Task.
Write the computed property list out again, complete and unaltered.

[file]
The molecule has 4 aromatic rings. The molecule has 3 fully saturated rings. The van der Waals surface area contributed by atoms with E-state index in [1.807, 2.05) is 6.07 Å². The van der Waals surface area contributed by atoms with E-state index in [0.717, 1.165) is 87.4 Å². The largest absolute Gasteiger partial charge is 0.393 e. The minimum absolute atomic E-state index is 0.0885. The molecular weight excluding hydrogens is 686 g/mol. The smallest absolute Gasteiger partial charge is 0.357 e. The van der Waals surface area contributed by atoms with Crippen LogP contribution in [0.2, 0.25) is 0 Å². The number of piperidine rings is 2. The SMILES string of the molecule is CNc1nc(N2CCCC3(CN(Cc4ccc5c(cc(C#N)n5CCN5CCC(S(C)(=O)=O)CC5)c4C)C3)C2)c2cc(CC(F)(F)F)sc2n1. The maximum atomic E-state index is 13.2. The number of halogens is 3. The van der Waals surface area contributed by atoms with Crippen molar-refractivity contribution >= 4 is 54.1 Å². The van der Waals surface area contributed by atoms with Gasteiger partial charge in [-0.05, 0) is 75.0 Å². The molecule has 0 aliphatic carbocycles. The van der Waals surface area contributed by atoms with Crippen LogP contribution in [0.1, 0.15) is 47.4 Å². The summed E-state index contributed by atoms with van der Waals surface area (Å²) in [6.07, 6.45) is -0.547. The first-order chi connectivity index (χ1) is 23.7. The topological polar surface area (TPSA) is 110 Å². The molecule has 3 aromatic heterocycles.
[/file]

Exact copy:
The molecule has 4 aromatic rings. The molecule has 3 fully saturated rings. The van der Waals surface area contributed by atoms with E-state index in [1.807, 2.05) is 6.07 Å². The van der Waals surface area contributed by atoms with E-state index in [0.717, 1.165) is 87.4 Å². The largest absolute Gasteiger partial charge is 0.393 e. The minimum absolute atomic E-state index is 0.0885. The molecular weight excluding hydrogens is 686 g/mol. The smallest absolute Gasteiger partial charge is 0.357 e. The van der Waals surface area contributed by atoms with Crippen LogP contribution in [0.2, 0.25) is 0 Å². The number of piperidine rings is 2. The SMILES string of the molecule is CNc1nc(N2CCCC3(CN(Cc4ccc5c(cc(C#N)n5CCN5CCC(S(C)(=O)=O)CC5)c4C)C3)C2)c2cc(CC(F)(F)F)sc2n1. The maximum atomic E-state index is 13.2. The number of halogens is 3. The van der Waals surface area contributed by atoms with Crippen molar-refractivity contribution >= 4 is 54.1 Å². The van der Waals surface area contributed by atoms with Gasteiger partial charge in [-0.05, 0) is 75.0 Å². The molecule has 0 aliphatic carbocycles. The van der Waals surface area contributed by atoms with Crippen LogP contribution in [0.1, 0.15) is 47.4 Å². The summed E-state index contributed by atoms with van der Waals surface area (Å²) in [6.07, 6.45) is -0.547. The first-order chi connectivity index (χ1) is 23.7. The topological polar surface area (TPSA) is 110 Å². The molecule has 3 aromatic heterocycles.